Derby Day

DJ Taylor’s Victorian racing romp evokes the great 19th-century whodunnit

Derby Day, by DJ Taylor, Chatto & Windus, RRP£17.99, 416 pages

Hilary Mantel’s well-deserved 2009 Man Booker Prize for Wolf Hall was a signal that much of the best fiction at the moment is historical. Either contemporary British novelists find our times uninspiring, or, perhaps likelier, we live in so turbid a state of flux that the past is easier to hold in focus than the present. In the case of crime fiction, there is an additional factor. Science and technology have reduced realistic modern crime stories to forensic “procedurals”. With mobile phones, computers and DNA testing, the psychological interest of modern crime stories gets overwhelmed by the technical stuff.

So it is no surprise that DJ Taylor, who has proved himself a fine contemporary novelist and written a first-rate biography of Thackeray, should have turned his hand to Victorian mystery stories.Derby Day is a triumphant success, and a great reminder of why Wilkie Collins, Dickens and Trollope, while writing carefully plotted novels, often with a strong element of the thriller or the whodunnit, were never forced into the tedium of outlining police procedure. Taylor glories in the fact that his tightly plotted story all hangs on the full-blown characters he so exuberantly paints on his crowded Frith-like canvas.

A widower named Mr Davenant, a reclusive Lincolnshire farmer who never wants to leave the wolds, acquires a horse called Tiberius. Davenant is by no means the sort of man who has owned or trained race-horses or mixed in the aristocratic racing circles, but Tiberius turns out to be a winner, and those who do move in that raffish set become obsessed by the animal.

Our villain is the superbly awful Happerton – caddish, adulterous, amoral, greedy, a figure whom Thackeray himself would have been proud to draw. The means by which he swindles poor Davenant out of the horse, and the obsessive machinations of his cynical wife and of the shady characters of the turf who also want Tiberius, are deftly brought to life. The Blue Riband Club, where much of the plot is hatched and where we meet Happerton’s dreadful friend Captain Raff – “a small dirty and rather ill-favoured former officer” – is pure Thackeray on one level, but Taylor outsoars pastiche and has written a novel in its own right, rather than a parody of the 19th-century books he knows so well.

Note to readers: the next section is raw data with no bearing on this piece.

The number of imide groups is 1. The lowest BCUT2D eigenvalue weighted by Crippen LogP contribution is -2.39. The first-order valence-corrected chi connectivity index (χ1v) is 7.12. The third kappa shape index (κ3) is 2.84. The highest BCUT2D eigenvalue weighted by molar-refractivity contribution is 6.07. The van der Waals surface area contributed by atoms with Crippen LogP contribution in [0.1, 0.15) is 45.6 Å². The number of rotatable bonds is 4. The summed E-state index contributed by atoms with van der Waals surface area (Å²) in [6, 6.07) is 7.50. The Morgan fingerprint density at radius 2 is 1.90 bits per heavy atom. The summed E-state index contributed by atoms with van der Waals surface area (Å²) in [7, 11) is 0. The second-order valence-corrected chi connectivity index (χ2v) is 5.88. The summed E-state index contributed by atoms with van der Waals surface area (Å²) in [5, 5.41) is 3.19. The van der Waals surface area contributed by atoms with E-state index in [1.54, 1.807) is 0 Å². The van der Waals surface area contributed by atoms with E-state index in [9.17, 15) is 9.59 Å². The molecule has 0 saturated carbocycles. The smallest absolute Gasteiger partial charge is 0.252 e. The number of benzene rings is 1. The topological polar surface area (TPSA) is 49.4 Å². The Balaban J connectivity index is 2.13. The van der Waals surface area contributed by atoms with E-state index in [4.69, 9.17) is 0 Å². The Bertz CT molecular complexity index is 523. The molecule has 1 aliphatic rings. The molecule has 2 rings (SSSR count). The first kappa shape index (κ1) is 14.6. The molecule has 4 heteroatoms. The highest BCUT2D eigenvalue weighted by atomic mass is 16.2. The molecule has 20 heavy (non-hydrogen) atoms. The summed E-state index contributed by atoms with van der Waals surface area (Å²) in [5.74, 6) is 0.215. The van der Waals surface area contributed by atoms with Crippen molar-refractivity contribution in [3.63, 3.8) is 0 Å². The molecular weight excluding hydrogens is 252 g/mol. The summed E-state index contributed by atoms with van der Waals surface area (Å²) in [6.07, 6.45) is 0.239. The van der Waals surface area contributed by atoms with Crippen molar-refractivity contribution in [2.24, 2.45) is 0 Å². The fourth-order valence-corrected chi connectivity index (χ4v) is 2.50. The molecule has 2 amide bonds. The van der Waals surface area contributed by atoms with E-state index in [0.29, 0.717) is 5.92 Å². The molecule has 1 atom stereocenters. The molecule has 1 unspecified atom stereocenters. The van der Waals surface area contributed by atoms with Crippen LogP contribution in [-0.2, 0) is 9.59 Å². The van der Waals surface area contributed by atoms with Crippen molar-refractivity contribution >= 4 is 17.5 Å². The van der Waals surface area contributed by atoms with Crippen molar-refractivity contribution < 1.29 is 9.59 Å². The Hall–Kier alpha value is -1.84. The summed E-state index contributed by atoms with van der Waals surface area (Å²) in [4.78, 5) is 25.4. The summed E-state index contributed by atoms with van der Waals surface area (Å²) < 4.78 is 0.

Not knowing one end of a horse from the other, I am a poor judge as to whether Taylor has made any mistakes. My guess is that he has not. Certainly, the clothes, food, carriages and interiors of mid-Victorian England, with its clubs, rich drawing-rooms, dives and race meetings, its low cloudy skies and its sunshine, are believable. The spookiness of Scroop Hall (“The rooks’ cry in the sodden garden and the wind, coming in through the cracks in the frames, sounds uncannily like a human voice”) is worthy of Wilkie Collins at his best.

Moreover, Captain McTurk, the detective who unravels the complexity of the crimes in this story, is very much in the same mould as Sergeant Cuff in Collins’ The Moonstone. Although he enters the book at a late stage, McTurk’s patient enquiry, working from his gloomy office in Northumberland Avenue, nevertheless dominates the story.

“Captain McTurk was not perhaps a very advanced student of criminal psychology – his interests in wrongdoing extended only to catching them and locking them up.” But McTurk, who featured in Taylor’s earlier novel Kept, is nevertheless an intelligent plodder who gains the reader’s respect by his integrity and doggedness. He might lack subtlety, but DJ Taylor most definitely does not, and in this unputdownable Victorian romp he enjoyably proves himself to be one of the finest of our 21st-century novelists.

AN Wilson is author of ‘The Victorians’ (Arrow Books). His new book, ‘Dante in Love’ is published next month by Atlantic Books

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